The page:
Afterwards, I asked them why they did not help me. They said they did not realise anything was wrong as I looked so peaceful.
Although I know it is not life-threatening, this condition of mine, I still feel very frightened each time it happens. I think part of the reason is that I am unprepared for the attacks, because they strike at any time. There are no pre-warning signs.
Also, often they are tied up with a bad dream or nightmare. Each time, it always seems a little bit different from the last attack.
I find it particularly upsetting when I go through a bad patch of having them more frequently as I often feel depressed and upset for the whole of the next day.
I feel upset because I feel shaken by the attack and I feel so alone. I have been able to find little information on my condition in books or on the internet. I have only once met someone else who I think might have what I have.
Over the years, I have seen documentaries of many sleep disorders but never on mine. I find it really hard sometimes because it feels like I am the only one with this sleep disorder.
I have suffered from this condition for 27 years.
My parents decided to move from the house I came home to after my birth and lived in for 16 and half years. Just before the move I decided to go and stay in Palmerston North with my godmother. That was a big mistake as I was terribly homesick. I also believe it could have been the trigger for my sleep paralysis.
When I returned to Christchurch, my parents were all moved into the new home. Not long after that I had my first attack of sleep paralysis. I woke in the middle of the night and found I could not move. I could not do anything but just lie there. Eventually I came out of it. My body just suddenly jerked out of it and I could move.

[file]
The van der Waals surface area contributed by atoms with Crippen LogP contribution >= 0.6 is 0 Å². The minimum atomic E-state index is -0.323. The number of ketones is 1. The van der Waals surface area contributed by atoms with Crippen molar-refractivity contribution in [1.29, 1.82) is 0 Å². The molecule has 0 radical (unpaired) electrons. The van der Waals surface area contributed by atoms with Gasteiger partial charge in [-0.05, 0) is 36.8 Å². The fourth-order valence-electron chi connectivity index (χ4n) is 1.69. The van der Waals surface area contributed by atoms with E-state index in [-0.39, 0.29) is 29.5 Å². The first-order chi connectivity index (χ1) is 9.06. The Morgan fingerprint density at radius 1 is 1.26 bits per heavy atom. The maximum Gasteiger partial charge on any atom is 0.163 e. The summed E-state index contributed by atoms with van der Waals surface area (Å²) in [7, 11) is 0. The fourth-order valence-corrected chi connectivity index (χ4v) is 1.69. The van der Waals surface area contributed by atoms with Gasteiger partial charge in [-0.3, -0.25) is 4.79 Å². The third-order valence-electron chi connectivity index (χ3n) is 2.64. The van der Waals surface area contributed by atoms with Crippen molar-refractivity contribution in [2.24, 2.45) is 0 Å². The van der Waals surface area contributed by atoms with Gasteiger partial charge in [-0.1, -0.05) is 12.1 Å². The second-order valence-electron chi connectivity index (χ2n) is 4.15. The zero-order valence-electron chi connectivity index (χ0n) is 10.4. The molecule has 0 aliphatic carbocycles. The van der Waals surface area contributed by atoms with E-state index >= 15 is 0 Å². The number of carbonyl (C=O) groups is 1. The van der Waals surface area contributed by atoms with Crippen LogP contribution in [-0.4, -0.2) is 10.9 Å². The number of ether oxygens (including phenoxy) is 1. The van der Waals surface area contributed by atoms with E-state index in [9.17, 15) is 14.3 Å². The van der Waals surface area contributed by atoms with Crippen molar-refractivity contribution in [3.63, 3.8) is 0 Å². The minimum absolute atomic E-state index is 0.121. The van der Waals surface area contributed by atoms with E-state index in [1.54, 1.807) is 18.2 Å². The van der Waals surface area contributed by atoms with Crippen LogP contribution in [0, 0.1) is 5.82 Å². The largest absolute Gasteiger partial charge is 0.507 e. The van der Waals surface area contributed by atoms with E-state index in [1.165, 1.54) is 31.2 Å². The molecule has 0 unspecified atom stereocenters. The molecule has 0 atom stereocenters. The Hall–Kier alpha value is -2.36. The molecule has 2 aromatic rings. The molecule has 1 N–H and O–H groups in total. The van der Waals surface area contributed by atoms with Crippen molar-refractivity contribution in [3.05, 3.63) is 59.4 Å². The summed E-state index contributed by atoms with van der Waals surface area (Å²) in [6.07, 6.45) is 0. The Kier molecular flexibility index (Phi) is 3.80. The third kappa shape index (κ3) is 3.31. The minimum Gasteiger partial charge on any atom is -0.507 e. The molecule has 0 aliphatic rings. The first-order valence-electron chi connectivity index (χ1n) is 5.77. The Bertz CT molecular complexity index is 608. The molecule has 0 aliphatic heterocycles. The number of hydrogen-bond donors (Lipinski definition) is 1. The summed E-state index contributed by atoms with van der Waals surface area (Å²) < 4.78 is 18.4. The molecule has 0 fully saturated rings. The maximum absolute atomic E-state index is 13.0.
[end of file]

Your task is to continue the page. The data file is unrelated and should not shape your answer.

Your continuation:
I was very frightened and ran to my parents' room. My mother told me everything would be ok and I probably dreamed it. After that, whenever I had an attack I kept it to myself. I hated it every time it happened and didn't know if it was a real medical condition or all in my mind. I just knew it was really frightening.
Sometime in my twenties I finally decided to tell my boyfriend - later to become my husband Mark - about what was happening to me and he was very caring. But I still felt maybe it was a pyschological thing so I did not go to the doctor about it.
Mark was the only person who knew about my condition. I carried on suffering for another seven years.
By 2000, I was married and had two children. In early 2000, I had had a bad run with sleep paralysis and was feeling very upset. I decided enough was enough - I was sick and tired of suffering from this thing.
I made an appointment with the doctor who referred me to a neurologist. The neurologist diagnosed me with sleep paralysis.
It was good to know there was a name for what I had been experiencing and that it was a real condition and not just in my head. The bad news was that there is no cure, I have to live with it.
Sometimes I find that hard to deal with. I pray to God sometimes for a miracle.
The thing I wish the most though is that if I have to be stuck with this condition, I just wish I could learn more about it. I wish that there was a support group so I wouldn't feel so alone and would sometimes have people to talk to who know exactly what I go through.